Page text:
M. Anantanarayanan, C.J.
(1) In Santosh Nadar v First Addl Income-tax Officer, Tuticorin, : 42ITR715(Mad) the Bench of Rajagopalan, Officiating Chief Justice and Srinivasan J. laid down that where a certificate is issued under Section 46(2) for a sum which is substantially in excess of the sum that was actually due, that error would go to the root of the jurisdiction of the Collector to recover the arrears, under Section 27 and 36 of the Revenue Recovery Act. The learned Judges of the Bench have given their reasons for this view in the following language:
'It should be needless to point out that under the Revenue Recovery Act, the Collector had no jurisdiction either to attach or to bring to sale properties to recover a sum higher than what was legally due on the date of the notice of attachment............ That vitiated the subsequent sale'.
The facts here are in pari materia with that case, and here also there has been a sale, following action by the Collector in respect of a certificate which showed a sum as of a certificate which showed a sum as arrears due, substantially, in excess of the sum actually due Kailasam J. in dealing with the writ petition(No. 368 of 1964) referred to the Bench decision, and issued the writ of certiorari quashing the proceedings.
(2) Learned counsel for the State (Collector of North Arcot) urges upon us that this view of the Bench might require reconsideration, because, according to him, the view would apply even where there is merely a clerical error in the certificate. We do not think that this argument does justice to the reasoning on which the decision is based, which we have earlier referred to. We need not now commit ourselves to any opinion on the question, whether a mere clerical error would affect the jurisdiction of the Collector, on the authority of the Bench decision, or otherwise. But, where there is a substantial difference between the sum legally due and the sum for which the certificate has been issued, clearly the Collector is proceeding beyond ambit of his jurisdiction under the law, and the subsequent proceedings are liable to be vitiated. We see no reason, therefore, for disturbing the state of law as laid down in the Bench decision earlier referred to. There is nothing to prevent the authorities now from issuing a proper certificate, and proceeding with their powers of sale under the Revenue Recovery Act for the actual arrears due. With these observations, the writ appeal is dismissed.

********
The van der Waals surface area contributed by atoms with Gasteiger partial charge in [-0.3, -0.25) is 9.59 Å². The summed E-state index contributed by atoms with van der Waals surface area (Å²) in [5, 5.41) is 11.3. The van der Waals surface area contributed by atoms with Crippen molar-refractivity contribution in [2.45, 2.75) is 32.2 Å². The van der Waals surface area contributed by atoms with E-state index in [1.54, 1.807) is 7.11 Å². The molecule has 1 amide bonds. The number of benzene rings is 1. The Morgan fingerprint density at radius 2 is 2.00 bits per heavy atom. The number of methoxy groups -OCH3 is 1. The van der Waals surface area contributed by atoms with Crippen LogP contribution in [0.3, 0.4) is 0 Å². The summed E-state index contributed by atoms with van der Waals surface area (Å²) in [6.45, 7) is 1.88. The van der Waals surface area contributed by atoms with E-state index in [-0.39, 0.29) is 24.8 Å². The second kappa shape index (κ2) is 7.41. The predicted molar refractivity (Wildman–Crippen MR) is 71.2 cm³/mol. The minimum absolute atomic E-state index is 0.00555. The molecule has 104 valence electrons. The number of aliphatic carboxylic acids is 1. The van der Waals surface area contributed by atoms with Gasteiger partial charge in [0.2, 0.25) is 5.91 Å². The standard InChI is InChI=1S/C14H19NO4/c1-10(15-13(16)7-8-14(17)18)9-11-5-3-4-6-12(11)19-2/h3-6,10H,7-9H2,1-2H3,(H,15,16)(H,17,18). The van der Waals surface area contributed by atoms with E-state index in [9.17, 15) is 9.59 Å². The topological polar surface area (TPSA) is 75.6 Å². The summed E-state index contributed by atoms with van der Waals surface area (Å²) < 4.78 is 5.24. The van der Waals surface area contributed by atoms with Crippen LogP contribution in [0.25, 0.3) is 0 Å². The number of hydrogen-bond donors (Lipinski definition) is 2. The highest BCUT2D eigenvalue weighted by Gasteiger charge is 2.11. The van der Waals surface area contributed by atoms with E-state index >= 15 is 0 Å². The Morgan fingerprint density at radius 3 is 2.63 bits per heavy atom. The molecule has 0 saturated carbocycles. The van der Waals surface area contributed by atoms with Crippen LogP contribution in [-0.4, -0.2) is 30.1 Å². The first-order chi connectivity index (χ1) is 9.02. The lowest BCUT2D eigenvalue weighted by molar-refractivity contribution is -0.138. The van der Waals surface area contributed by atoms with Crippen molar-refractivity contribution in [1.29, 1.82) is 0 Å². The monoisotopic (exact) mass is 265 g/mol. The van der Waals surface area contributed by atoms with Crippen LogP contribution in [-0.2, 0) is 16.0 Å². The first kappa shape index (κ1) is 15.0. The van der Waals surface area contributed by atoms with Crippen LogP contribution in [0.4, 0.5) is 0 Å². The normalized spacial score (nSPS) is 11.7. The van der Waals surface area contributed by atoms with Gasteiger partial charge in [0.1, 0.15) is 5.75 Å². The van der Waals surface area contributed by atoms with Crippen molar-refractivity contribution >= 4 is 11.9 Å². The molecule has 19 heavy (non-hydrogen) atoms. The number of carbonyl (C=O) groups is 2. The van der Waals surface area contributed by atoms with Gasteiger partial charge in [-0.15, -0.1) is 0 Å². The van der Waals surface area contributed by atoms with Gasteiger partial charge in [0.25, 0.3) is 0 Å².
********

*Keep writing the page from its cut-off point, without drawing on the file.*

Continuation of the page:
(3) Appeal dismissed.